BarroMetrics Views: FTP: A Breakout Filter
Breakout systems have a win rate of around 30% to 35%: one of the reasons I prefer to be a responsive trader (sell corrective highs, buy corrective lows).
But, Bob Volman in his book, Understanding Price Action suggests a filter which raises the breakout win rate considerably. He calls his price action pattern, ‘False, Teaser, Proper’ (I call it FTP).
What’s an FTP?
A: Congestion price action occurring at different price levels in a congestion market. The ‘False’ (F) occurs at the other end of the boundary of congestion to a breakout, the ‘Teaser’ (T) around mid-range, and the ‘Proper’ (P) around the Primary Zone or just beyond it.
Proper patterns show a struggle between the buyer and the seller which, if resolved in favour of the dominant trend, create directional pressures that increase the odds of success. In addition, the opposite extreme of the congestion to the breakout direction provides a key reference point to anchor an initial stop.
I’ve added a couple of wrinkles. For example, Bob focuses on 5-minute patterns. I’ve found that FTPs are effective in any timeframe. They can be observed in the Second Lower Timeframe.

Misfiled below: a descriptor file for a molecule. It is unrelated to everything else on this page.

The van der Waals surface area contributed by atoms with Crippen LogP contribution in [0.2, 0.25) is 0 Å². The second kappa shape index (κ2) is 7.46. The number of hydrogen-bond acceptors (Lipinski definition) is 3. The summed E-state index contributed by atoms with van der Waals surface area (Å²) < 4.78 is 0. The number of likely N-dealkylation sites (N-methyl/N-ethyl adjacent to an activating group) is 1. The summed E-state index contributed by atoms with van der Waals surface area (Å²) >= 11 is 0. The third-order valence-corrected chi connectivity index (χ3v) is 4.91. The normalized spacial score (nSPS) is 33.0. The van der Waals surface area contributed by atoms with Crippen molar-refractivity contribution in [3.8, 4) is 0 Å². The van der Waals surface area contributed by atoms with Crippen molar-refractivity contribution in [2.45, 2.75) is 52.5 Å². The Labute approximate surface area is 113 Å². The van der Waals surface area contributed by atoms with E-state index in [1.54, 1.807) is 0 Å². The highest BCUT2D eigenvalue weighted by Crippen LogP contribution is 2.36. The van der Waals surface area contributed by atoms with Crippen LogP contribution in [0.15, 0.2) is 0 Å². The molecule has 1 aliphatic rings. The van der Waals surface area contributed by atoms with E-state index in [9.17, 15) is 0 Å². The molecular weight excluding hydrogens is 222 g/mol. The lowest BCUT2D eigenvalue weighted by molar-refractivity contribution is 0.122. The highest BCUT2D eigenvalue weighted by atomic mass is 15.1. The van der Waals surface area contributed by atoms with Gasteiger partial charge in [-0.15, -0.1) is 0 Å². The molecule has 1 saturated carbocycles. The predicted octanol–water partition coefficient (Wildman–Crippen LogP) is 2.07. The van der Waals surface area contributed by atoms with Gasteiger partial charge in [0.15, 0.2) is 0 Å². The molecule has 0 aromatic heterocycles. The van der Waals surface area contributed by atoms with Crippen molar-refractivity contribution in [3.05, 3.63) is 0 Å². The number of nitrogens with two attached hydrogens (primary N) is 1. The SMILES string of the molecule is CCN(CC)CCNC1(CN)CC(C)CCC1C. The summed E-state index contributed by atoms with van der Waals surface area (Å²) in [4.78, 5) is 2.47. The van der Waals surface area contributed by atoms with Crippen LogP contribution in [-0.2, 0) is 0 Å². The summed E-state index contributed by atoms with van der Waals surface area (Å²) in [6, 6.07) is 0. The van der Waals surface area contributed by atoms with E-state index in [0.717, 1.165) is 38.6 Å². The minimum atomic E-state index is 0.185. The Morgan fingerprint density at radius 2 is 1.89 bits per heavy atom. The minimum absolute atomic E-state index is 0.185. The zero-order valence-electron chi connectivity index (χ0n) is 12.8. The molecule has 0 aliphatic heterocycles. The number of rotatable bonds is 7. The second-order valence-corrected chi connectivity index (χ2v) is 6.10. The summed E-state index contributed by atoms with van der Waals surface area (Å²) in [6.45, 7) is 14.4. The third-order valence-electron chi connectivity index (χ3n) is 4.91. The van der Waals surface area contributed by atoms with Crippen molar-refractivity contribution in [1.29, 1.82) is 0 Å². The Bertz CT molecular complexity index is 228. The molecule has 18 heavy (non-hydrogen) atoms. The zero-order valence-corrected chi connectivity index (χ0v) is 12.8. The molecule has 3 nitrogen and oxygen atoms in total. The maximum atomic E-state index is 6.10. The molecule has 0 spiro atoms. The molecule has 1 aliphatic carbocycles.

Brexit was accompanied by a downside breakout of the GBPUSD from a sideways pattern that began in 1985.
Figure 1 shows the 13-week swing and a lower timeframe FTP forming between 1.3480 and 1.2964. Within the larger FTP, we see a smaller on.
Figure 2 shows, nesting within the larger FTP, a smaller one. So, now we have 3 FTPs:
Why is this important? Because it allows us to lower our risk. The weekly FTP proves a risk of 534 pips; the 15-min FTP allows for a risk of 50 pips.
What the FTP has done, in this case, is not only increase the probability of success but also the return on ROI.
FIGURE 1 Weekly GBPUSD
FIGURE 2 Daily GBPUSD
FIGURE 3 290-min GBPUSD
FIGURE 4 15-min GBPUSD